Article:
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Boutonniere Deformity

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Other Names

  • Buttonhole deformity
  • Boutonniere Deformity (BD)

Background

  • This page refers to a Boutonniere Deformity, which is a zone 3 central slip injury

History

  • Note that 'Boutonniere' is French for buttonhole

Epidemiology


Pathophysiology

Illustration of Boutonniere Deformity[1]
  • General
    • Zone 3 injury to the central slip
    • Resulting in a pathologic flexion at the PIPJ and hyperextension at the DIPJ

Etiology

Anatomy


Risk Factors


Differential Diagnosis


Clinical Features

Clinical Example of Boutonniere Deformity[2]
  • History
    • Important to clarify etiology
    • Is it acute, subacute or chronic?
  • Physical Exam: Physical Examination Hand
    • The resting position of the finger may be PIPJ in flexion with DIPJ in extension
  • Special Tests
    • Elson's Test can help confirm central slip injury
    • Boyes Test is also useful to evaluate extensor tendon integrity

Evaluation

Boutonniere Deformity of the 5th digit seen on lateral view (etiology unknown)[3]
  • Standard Radiographs Hand
    • Typically satisfactory to evaluate
    • Can evaluate degree of flexion (PIPJ) and hyperextension (DIPJ)
    • Also can help clarify etiology

Classification

Burton Classification

  • Stage 1: BD with supple, passively correctable joint[4]
  • Stage 2: BD with fixed contracture, contracted lateral bands, PIPJ maintained
  • Stage 3: BD with fixed deformity, contracture of lateral bands, volar plate and collateral ligaments; PIPJ with intra-articular fibrosis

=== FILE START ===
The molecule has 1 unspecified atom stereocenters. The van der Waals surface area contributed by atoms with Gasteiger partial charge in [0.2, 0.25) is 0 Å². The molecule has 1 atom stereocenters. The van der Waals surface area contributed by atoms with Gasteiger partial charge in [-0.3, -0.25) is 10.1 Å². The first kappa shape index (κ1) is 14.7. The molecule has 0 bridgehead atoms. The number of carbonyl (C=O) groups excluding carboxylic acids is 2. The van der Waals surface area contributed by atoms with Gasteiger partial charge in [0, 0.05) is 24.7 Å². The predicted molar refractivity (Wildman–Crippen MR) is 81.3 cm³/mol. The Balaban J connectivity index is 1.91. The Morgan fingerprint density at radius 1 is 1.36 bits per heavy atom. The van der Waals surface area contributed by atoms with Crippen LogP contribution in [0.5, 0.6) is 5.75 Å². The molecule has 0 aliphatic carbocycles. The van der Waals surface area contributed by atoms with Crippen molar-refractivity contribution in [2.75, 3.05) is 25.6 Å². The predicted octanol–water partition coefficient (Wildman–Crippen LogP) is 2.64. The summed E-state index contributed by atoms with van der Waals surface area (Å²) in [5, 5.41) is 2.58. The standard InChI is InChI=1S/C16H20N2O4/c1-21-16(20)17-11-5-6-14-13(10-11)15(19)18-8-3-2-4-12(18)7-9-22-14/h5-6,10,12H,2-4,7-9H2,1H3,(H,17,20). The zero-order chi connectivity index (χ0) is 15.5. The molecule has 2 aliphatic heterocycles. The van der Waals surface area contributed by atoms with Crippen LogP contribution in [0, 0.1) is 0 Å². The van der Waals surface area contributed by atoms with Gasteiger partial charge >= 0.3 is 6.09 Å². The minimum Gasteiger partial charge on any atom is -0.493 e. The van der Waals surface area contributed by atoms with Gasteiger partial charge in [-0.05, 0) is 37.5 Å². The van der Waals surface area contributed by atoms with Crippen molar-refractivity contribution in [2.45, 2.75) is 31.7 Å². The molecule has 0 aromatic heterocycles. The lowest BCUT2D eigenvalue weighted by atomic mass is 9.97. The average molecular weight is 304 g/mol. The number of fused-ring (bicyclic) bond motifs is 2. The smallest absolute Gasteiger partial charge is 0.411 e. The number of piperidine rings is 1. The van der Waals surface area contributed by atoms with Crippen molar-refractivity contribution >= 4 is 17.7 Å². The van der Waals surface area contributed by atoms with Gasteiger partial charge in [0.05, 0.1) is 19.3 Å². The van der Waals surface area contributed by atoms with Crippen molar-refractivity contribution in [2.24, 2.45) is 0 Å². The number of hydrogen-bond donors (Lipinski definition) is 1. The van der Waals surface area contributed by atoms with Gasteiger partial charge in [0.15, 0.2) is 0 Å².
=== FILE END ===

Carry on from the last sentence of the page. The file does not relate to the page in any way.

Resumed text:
• Stage 4: BD with fixed deformity, contractures of lateral bands, volar plate and collateral ligaments; PIPJ with intra-articular fibrosis and radiographically evident degenerative arthritis

Management

Acute, Nonoperative

  • Extension splinting of PIPJ for 4-6 weeks
  • Encourage active DIPJ extension and flexion in splint
  • Indications
    • absence of avulsion fracture
    • Small avulsion fracture, nondisplaced

Acute, Operative

  • Indications
    • Avulsion fracture of middle phalanx
    • Open injury

Chronic, Nonoperative

  • Most cases can be managed nonoperatively

Chronic, Operative

  • Rheumatoid patients
  • Painful, still and arthritic joint

Rehab and Return to Play

Rehabilitation

  • Needs to be updated

Return to Play/ Work

  • Needs to be updated

Complications and Prognosis

Prognosis

  • Needs to be updated

Complications

  • Functional debilitation
  • Chronic Pain

See Also


References


  1. Image courtesy of osmifw.com, "Boutonnière Deformity
  2. Image courtesy of verywellhealth.com, "Boutonniere Deformity"
  3. Contributed by Dr.Rebecca Flores.
  4. McKeon, Kathleen E., and Donald H. Lee. "Posttraumatic boutonniere and swan neck deformities." JAAOS-Journal of the American Academy of Orthopaedic Surgeons 23.10 (2015): 623-632.
Created by:
John Kiel on 18 June 2019 23:23:34
Authors:
Last edited:
8 August 2022 00:22:04
Categories: